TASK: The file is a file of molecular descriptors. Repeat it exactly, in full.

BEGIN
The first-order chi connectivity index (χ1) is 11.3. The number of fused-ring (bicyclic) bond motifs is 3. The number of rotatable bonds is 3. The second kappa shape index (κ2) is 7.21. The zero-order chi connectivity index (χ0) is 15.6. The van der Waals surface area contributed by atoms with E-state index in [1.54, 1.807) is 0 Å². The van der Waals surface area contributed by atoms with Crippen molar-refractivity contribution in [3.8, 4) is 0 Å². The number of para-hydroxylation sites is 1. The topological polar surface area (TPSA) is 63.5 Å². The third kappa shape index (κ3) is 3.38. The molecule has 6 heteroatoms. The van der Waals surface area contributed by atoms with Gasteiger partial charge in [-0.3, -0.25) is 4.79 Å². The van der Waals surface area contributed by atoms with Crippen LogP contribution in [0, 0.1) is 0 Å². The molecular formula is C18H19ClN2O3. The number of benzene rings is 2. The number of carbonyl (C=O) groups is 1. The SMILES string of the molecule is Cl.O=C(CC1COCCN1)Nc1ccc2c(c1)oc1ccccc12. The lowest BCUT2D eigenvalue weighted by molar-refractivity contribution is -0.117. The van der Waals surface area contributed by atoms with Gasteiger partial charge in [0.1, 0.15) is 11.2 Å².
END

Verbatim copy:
The first-order chi connectivity index (χ1) is 11.3. The number of fused-ring (bicyclic) bond motifs is 3. The number of rotatable bonds is 3. The second kappa shape index (κ2) is 7.21. The zero-order chi connectivity index (χ0) is 15.6. The van der Waals surface area contributed by atoms with E-state index in [1.54, 1.807) is 0 Å². The van der Waals surface area contributed by atoms with Crippen molar-refractivity contribution in [3.8, 4) is 0 Å². The number of para-hydroxylation sites is 1. The topological polar surface area (TPSA) is 63.5 Å². The third kappa shape index (κ3) is 3.38. The molecule has 6 heteroatoms. The van der Waals surface area contributed by atoms with Gasteiger partial charge in [-0.3, -0.25) is 4.79 Å². The van der Waals surface area contributed by atoms with Crippen LogP contribution in [0, 0.1) is 0 Å². The molecular formula is C18H19ClN2O3. The number of benzene rings is 2. The number of carbonyl (C=O) groups is 1. The SMILES string of the molecule is Cl.O=C(CC1COCCN1)Nc1ccc2c(c1)oc1ccccc12. The lowest BCUT2D eigenvalue weighted by molar-refractivity contribution is -0.117. The van der Waals surface area contributed by atoms with Gasteiger partial charge in [0.1, 0.15) is 11.2 Å².